Milwaukee Film Festival – Tchoupitoulas and Klown

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Tchoupitoulas (2/5)

Tchoupitoulas takes the form of a documentary following three young brothers through the New Orleans nightlife, though it plays more like a collection of extra footage from a documentary, and many of the scenes lack a feeling of authenticity. The one thing the filmmakers have done incredibly well is evoke a distinct and haunting tone with some beautiful shots of empty and abandoned areas that contrast the vibrancy of the rest of those they encounter. The one scene truly worth seeing features the boys coming across what appears to be an abandoned cruise ship at an empty dock and exploring the inside of it with equal measures excitement and fear.

This is all too little spread too thin, however, with the rest of the movie regarding everything they see and everyone they meet with a detached monotony mistaken for dreamlike cinema vérité—here are scenes that should showcase some of the most interesting people and unique locales that one could hope to find, and yet much of the time it's like the filmmakers accidentally left the camera on after their initial interactions, and what we're seeing is the bored aftermath. Conversations with those encountered and/or more time spent with the three young men who act as our de facto guides through the city would have made for a genuinely interesting experience, but somehow they've managed to make New Orleans seem boring.http://www.cinefamily.org/wp-content/uploads/2012/08/klown1.jpg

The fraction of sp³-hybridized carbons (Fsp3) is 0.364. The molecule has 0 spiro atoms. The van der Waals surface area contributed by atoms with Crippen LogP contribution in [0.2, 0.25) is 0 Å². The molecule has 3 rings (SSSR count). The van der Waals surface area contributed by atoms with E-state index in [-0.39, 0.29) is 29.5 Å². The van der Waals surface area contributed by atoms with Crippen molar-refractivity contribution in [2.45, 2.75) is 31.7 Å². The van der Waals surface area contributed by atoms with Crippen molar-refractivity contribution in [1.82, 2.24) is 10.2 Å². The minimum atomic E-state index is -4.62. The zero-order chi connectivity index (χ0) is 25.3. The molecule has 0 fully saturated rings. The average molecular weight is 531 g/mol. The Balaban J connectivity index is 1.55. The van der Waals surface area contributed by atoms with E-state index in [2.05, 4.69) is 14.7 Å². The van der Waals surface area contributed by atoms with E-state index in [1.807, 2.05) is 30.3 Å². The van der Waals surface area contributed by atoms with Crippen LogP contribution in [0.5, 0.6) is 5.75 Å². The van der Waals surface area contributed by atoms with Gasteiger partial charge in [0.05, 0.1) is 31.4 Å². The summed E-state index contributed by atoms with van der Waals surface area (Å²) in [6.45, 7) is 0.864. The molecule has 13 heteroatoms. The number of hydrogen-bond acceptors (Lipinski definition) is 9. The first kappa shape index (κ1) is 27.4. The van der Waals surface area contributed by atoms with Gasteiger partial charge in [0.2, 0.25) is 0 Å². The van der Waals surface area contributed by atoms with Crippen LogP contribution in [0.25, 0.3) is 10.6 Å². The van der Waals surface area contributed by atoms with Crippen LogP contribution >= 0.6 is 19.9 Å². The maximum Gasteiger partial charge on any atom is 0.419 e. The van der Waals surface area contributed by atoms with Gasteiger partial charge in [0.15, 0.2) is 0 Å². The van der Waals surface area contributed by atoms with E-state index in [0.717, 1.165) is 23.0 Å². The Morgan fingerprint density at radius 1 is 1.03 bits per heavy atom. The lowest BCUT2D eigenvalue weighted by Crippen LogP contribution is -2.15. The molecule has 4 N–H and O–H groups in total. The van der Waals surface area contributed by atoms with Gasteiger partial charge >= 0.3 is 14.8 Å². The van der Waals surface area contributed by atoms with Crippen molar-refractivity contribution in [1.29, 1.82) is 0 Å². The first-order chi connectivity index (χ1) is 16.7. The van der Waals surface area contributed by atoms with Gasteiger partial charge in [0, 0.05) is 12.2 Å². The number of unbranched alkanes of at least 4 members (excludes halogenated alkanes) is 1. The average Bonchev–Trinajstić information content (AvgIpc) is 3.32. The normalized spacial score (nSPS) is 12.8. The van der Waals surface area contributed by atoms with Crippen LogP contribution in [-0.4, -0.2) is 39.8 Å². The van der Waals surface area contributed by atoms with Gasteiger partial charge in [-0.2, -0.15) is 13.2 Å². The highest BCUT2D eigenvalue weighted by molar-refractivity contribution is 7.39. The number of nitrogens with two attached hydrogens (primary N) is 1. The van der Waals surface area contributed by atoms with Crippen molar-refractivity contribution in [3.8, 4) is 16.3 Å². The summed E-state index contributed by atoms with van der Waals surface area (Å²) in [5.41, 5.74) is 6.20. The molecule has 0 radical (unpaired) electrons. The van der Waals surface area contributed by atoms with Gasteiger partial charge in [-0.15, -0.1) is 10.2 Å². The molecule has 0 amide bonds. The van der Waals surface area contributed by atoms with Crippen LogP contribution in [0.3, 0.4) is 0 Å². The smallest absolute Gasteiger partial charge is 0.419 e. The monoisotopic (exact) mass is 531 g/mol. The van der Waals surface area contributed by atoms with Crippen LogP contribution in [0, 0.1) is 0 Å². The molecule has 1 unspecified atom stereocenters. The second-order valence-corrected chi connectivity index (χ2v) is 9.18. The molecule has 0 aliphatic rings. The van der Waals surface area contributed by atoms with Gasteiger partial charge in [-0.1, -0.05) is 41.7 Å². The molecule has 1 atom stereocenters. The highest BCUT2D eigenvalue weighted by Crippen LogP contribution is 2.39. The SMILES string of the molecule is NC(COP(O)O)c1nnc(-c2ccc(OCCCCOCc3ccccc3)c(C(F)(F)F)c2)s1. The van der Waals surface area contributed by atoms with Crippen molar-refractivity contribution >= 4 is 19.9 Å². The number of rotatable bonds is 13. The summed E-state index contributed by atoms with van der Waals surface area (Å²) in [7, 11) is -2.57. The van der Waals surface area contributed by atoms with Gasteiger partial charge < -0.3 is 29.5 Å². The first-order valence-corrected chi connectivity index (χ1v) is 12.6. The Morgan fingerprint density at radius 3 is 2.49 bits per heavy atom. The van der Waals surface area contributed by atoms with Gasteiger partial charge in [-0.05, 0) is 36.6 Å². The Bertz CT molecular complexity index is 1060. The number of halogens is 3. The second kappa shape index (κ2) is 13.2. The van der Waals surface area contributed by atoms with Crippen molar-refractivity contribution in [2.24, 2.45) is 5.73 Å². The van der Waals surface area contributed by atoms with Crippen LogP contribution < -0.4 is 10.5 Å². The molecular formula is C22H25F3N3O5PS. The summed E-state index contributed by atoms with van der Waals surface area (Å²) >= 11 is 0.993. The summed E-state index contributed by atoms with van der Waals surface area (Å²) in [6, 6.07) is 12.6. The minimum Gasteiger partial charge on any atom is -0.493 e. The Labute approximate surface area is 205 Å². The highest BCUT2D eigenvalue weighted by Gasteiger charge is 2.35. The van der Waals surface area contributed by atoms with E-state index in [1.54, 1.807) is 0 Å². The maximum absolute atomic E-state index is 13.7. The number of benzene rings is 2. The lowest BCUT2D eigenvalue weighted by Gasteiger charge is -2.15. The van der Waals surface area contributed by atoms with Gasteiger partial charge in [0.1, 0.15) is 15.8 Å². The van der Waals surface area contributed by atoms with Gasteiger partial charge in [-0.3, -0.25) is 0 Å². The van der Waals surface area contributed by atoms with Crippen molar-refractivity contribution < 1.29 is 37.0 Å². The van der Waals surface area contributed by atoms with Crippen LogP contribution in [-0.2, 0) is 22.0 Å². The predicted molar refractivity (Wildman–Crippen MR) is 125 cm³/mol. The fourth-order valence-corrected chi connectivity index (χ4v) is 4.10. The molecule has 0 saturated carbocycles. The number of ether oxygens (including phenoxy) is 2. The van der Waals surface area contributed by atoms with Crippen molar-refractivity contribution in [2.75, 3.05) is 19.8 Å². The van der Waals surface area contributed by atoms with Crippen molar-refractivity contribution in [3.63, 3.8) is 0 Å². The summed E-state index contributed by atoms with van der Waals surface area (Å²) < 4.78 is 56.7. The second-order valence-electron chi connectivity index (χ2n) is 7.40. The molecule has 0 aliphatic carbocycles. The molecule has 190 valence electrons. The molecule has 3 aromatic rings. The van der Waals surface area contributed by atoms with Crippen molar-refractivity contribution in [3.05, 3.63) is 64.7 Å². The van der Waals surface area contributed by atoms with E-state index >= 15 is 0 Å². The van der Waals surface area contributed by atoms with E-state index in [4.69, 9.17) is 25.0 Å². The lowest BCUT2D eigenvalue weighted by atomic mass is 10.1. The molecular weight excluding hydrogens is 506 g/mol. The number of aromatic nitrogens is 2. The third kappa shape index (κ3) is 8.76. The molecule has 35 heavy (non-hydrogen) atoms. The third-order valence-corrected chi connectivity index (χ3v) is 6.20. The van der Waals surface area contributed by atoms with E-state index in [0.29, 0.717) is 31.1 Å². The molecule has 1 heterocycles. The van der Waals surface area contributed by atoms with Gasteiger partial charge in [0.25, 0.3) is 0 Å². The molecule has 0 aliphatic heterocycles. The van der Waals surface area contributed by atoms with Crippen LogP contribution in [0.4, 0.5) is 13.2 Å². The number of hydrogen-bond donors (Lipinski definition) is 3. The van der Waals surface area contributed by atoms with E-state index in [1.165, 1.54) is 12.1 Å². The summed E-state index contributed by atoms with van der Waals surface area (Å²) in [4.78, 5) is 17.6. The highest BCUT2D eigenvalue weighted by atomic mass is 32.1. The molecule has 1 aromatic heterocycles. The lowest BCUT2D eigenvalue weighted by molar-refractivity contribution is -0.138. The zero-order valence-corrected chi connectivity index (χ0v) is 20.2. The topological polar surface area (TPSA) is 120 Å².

Klown (4/5)

Klown is a ruthless, uncomfortable, vulgar, and sometimes mean-spirited comedy based on the Danish TV series of the same name. It's also hilarious. The movie concerns three characters: Frank Hvam and and his friend Casper Christensen (both played by actors of the same names—if I were an actor in this movie, in these roles, I would not be using my real name), and Frank's 12-year-old nephew Bo. Frank is, simply put, an idiot. He is so clueless as to his own actions and their repercussions that it's a credit to the acting that we kind of believe this is a character that could exist. Casper is like a combination of Thomas Hayden Church's character in Sideways and Bradley Cooper's general demeanor in The Hangover, and his reckless bravado propels the two into a number of situations the likes of which cannot be described here. The two find themselves on a debaucherous canoe trip—the endpoint of which can only tastefully be described as a very diverse international bordello run by the elderly leader of their book club—saddled with Bo, who Frank has essentially kidnapped in order to prove to his pregnant girlfriend that he has “father potential.” And if you think the premise sounds tasteless, just watch the movie.